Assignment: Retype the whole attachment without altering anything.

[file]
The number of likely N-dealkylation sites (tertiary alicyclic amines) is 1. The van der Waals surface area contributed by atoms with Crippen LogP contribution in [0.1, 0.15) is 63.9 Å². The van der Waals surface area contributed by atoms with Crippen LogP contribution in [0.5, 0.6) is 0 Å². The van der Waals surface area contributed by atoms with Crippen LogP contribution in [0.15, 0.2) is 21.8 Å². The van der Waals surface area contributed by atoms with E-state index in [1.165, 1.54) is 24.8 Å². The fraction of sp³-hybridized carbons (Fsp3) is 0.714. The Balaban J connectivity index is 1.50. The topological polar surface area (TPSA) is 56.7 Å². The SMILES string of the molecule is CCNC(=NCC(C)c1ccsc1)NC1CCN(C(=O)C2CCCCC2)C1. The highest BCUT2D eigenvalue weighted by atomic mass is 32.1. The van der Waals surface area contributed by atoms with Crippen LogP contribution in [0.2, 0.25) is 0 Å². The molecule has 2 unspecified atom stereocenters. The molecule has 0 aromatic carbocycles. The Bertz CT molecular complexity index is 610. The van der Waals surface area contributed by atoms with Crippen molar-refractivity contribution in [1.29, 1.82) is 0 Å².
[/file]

The number of likely N-dealkylation sites (tertiary alicyclic amines) is 1. The van der Waals surface area contributed by atoms with Crippen LogP contribution in [0.1, 0.15) is 63.9 Å². The van der Waals surface area contributed by atoms with Crippen LogP contribution in [0.5, 0.6) is 0 Å². The van der Waals surface area contributed by atoms with Crippen LogP contribution in [0.15, 0.2) is 21.8 Å². The van der Waals surface area contributed by atoms with E-state index in [1.165, 1.54) is 24.8 Å². The fraction of sp³-hybridized carbons (Fsp3) is 0.714. The Balaban J connectivity index is 1.50. The topological polar surface area (TPSA) is 56.7 Å². The SMILES string of the molecule is CCNC(=NCC(C)c1ccsc1)NC1CCN(C(=O)C2CCCCC2)C1. The highest BCUT2D eigenvalue weighted by atomic mass is 32.1. The van der Waals surface area contributed by atoms with Crippen LogP contribution in [0.2, 0.25) is 0 Å². The molecule has 2 unspecified atom stereocenters. The molecule has 0 aromatic carbocycles. The Bertz CT molecular complexity index is 610. The van der Waals surface area contributed by atoms with Crippen molar-refractivity contribution in [1.29, 1.82) is 0 Å².